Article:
Ellen Nesset Mælan, Hege Tjomsland, Miranda Thurston, Oddrun Samdal & Børge Baklien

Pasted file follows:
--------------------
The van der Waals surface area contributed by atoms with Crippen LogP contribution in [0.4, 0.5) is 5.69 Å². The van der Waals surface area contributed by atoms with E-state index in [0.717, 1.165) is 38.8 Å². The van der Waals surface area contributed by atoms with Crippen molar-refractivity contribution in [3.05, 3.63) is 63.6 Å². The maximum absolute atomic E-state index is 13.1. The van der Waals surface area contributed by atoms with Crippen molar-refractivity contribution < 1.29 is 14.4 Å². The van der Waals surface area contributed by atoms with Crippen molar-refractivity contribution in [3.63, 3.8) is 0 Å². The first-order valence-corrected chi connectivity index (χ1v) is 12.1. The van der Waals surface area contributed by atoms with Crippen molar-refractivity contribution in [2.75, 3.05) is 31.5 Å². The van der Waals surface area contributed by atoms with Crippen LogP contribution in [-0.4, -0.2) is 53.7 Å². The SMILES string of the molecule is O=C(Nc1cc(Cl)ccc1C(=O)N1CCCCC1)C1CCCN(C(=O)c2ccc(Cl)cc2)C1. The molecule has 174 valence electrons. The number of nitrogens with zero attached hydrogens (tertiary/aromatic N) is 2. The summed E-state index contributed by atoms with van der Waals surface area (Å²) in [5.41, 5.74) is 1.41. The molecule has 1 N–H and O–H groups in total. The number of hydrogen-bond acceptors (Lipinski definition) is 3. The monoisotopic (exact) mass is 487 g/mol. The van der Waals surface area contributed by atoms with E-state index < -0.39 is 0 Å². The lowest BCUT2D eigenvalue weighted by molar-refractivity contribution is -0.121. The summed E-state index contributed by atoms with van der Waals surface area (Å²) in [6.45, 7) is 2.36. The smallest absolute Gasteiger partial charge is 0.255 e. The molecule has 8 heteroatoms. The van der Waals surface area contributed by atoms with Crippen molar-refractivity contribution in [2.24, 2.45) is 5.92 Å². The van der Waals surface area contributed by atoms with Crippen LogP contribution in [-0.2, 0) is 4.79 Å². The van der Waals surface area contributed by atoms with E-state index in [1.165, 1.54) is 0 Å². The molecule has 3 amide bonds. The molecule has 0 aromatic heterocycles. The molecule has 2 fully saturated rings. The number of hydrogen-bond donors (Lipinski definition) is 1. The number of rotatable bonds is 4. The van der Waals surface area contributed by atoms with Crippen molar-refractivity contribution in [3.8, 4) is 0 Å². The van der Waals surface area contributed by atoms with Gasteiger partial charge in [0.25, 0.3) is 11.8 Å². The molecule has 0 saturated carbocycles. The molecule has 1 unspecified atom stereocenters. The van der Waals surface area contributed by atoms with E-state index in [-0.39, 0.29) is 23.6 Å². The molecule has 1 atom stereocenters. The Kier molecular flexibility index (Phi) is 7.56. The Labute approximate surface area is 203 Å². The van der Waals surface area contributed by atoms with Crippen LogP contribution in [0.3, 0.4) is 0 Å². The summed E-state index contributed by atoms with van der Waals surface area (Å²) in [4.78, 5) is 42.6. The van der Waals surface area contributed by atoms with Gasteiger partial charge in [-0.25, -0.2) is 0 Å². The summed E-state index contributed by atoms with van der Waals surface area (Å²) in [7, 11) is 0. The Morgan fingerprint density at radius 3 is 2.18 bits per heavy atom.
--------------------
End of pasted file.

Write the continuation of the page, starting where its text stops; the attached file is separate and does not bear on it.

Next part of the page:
Schools in general, and teachers in particular, are increasingly expected to have a role in the promotion of mental health and well-being of young people, alongside their primary educational responsibilities. This is viewed as particularly important because adolescence is a period of transition during which young people can experience mental health difficulties, which, if unmet, can lead to a variety of negative outcomes, including under-achievement and drop-out, further reinforcing distress. Although school leaders and teachers have a potentially important role to play, how they negotiate this role alongside their formal everyday roles in teaching and learning has been under-researched. Thus, the focus of this work package is on understanding how schools respond to young people’s mental health and educational difficulties, including how and when they involve other services and parents. In particular, the research focuses on the everyday life of the school and the processes of teaching and learning, which can both challenge and support young people’s mental health development. A mixed methods approach will be used to include survey data, observations, in-depth interviews and focus groups with key stakeholder groups.